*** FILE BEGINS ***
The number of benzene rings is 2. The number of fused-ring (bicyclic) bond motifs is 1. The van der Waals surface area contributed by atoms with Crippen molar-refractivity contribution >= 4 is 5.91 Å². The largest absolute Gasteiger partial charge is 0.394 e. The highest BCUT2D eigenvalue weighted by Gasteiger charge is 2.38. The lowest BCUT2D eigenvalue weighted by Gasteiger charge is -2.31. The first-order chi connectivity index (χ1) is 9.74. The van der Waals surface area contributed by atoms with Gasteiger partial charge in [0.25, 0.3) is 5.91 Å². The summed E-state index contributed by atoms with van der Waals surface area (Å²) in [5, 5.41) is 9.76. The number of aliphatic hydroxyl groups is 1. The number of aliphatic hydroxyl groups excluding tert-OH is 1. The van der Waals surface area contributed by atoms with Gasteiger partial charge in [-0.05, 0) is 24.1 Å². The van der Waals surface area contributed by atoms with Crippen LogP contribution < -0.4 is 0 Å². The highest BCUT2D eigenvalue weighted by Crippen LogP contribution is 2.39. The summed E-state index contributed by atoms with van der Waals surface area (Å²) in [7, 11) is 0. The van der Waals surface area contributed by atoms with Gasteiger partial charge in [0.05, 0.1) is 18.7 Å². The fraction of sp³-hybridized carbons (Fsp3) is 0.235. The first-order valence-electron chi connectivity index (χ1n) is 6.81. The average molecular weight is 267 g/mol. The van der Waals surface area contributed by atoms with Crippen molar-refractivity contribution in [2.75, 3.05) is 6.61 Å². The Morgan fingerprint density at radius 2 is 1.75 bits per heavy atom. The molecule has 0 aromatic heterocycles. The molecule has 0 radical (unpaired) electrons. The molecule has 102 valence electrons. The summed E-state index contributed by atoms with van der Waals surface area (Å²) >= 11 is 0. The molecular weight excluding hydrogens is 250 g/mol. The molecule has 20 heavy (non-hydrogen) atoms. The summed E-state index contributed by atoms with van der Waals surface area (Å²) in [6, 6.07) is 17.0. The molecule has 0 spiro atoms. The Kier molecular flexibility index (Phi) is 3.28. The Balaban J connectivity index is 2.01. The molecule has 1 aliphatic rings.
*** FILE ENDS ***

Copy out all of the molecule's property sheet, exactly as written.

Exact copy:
The number of benzene rings is 2. The number of fused-ring (bicyclic) bond motifs is 1. The van der Waals surface area contributed by atoms with Crippen molar-refractivity contribution >= 4 is 5.91 Å². The largest absolute Gasteiger partial charge is 0.394 e. The highest BCUT2D eigenvalue weighted by Gasteiger charge is 2.38. The lowest BCUT2D eigenvalue weighted by Gasteiger charge is -2.31. The first-order chi connectivity index (χ1) is 9.74. The van der Waals surface area contributed by atoms with Gasteiger partial charge in [0.25, 0.3) is 5.91 Å². The summed E-state index contributed by atoms with van der Waals surface area (Å²) in [5, 5.41) is 9.76. The number of aliphatic hydroxyl groups is 1. The number of aliphatic hydroxyl groups excluding tert-OH is 1. The van der Waals surface area contributed by atoms with Gasteiger partial charge in [-0.05, 0) is 24.1 Å². The van der Waals surface area contributed by atoms with Crippen LogP contribution < -0.4 is 0 Å². The highest BCUT2D eigenvalue weighted by Crippen LogP contribution is 2.39. The summed E-state index contributed by atoms with van der Waals surface area (Å²) in [7, 11) is 0. The van der Waals surface area contributed by atoms with Gasteiger partial charge in [0.05, 0.1) is 18.7 Å². The fraction of sp³-hybridized carbons (Fsp3) is 0.235. The first-order valence-electron chi connectivity index (χ1n) is 6.81. The average molecular weight is 267 g/mol. The van der Waals surface area contributed by atoms with Crippen molar-refractivity contribution in [2.75, 3.05) is 6.61 Å². The Morgan fingerprint density at radius 2 is 1.75 bits per heavy atom. The molecule has 0 aromatic heterocycles. The molecule has 0 radical (unpaired) electrons. The molecule has 102 valence electrons. The summed E-state index contributed by atoms with van der Waals surface area (Å²) >= 11 is 0. The molecular weight excluding hydrogens is 250 g/mol. The molecule has 20 heavy (non-hydrogen) atoms. The summed E-state index contributed by atoms with van der Waals surface area (Å²) in [6, 6.07) is 17.0. The molecule has 0 spiro atoms. The Kier molecular flexibility index (Phi) is 3.28. The Balaban J connectivity index is 2.01. The molecule has 1 aliphatic rings.